- The Washington Times - Wednesday, April 4, 2001

Not since the 1798 passage of the Alien and Sedition Acts has the First Amendment been so directly assaulted. McCain-Feingold, as passed Monday in the Senate, is an anti-speech, pro-incumbent bill that threatens the interests of conservatives across the country.

Instead of allowing political opponents to be thrown in jail, as did its first cousin the Alien and Sedition Acts, McCain-Feingold merely muzzles them. It prohibits unions, corporations and independent advocacy groups, ranging from the Sierra Club to the National Right to Life, from running issue ads in the two months leading up to general elections and one month leading up to primary elections.

One of the most grievous sections of McCain-Feingold concerns "coordination." Under current law, coordination only exists when there is specific collaboration between a candidate and a group about an electioneering activity. Yet in McCain-Feingold, coordination is given a far broader meaning. "A group could be subject to debilitating investigations and penalties merely for communicating with a member of Congress regarding his positions on certain legislative issues, and then disseminating that information to the public through grass-roots lobbying alerts, voter guides, or other communications," according to the National Right to Life.

McCain-Feingold not only frees incumbents from pesky independent groups who just might happen to have a grievance against them, it also gives incumbents a broad band of reply time, because it mandates that broadcasters charge candidates and political parties the lowest advertising rate available during the year. It also frees them from political opponents who might not happen to be millionaires.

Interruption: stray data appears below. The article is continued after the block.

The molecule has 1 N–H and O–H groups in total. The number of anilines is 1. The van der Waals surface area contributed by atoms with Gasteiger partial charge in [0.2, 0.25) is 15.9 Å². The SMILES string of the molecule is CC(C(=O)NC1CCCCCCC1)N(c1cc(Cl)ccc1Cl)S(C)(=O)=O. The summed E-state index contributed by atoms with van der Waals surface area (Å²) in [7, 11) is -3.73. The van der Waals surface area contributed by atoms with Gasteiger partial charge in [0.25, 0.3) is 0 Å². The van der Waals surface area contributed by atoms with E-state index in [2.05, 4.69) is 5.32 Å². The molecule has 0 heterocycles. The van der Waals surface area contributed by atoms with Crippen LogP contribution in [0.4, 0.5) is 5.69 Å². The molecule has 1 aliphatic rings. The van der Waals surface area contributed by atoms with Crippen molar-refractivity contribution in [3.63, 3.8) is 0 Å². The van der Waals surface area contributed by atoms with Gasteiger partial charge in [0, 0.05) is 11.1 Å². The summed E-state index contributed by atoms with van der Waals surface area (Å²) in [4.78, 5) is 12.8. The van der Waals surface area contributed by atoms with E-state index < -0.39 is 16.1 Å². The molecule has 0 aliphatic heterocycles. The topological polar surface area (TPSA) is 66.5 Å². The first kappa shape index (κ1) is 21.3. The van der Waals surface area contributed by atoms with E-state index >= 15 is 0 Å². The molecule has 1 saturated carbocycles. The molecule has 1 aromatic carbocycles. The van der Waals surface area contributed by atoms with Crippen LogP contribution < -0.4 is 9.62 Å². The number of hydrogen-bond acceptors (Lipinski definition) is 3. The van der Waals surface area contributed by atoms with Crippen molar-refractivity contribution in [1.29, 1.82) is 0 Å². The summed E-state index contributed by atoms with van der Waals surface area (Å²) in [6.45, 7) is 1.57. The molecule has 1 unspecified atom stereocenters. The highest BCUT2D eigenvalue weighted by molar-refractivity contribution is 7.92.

As stalwart Sen. Mitch McConnell recently pointed out in the New York Times, "Help from parties often provides the only chance non-incumbent and non-millionare candidates have to be competitive in congressional elections."

Other millionaires, specifically, the members of the predominately liberal media elite, are specifically excepted from McCain-Feingold. There are no prohibitions on editorials (or editorials masquerading as stories for that matter) running in the New York Times or The Washington Post. Columnist Michael Kinsley recently made the tongue-in-cheek suggestion that just to be fair, perhaps the New York Times should have the amount of money it can spend on publishing restricted, or at least be prohibited from running editorials about a candidate within 60 days of an election.

Yet it shouldn´t come as much of a surprise that the campaign-finance reform campaign has been to a large degree directed and financed by liberal Democrats. A recent report from the American Conservative Union, "Who´s Buying Campaign Finance 'Reform´," revealed that heavy donors to the causes advocating campaign-finance include George Soros who has also given heavily to numerous liberal causes, including drug legalization and needle exchange programs, National Public Radio and the Million Mom March; Steven Kirsch, who spent $1.8 million against the presidential candidacy of George W. Bush; and Jerome Kohlberg, who spent more than $400,000 against Kentucky Republican Jim Bunning´s candidacy for the U.S. Senate in 1998.

In a statement on the floor of the U.S. Senate last week, Mr. McConnell accurately summed up the situation: "We haven´t taken a penny of money out of politics, we have only taken the parties out of politics. This is a massive transfer of speech away form the two great political parties to the press, to academia, to Hollywood, to billionaires … This is a stunningly stupid thing to do." Hear, hear.

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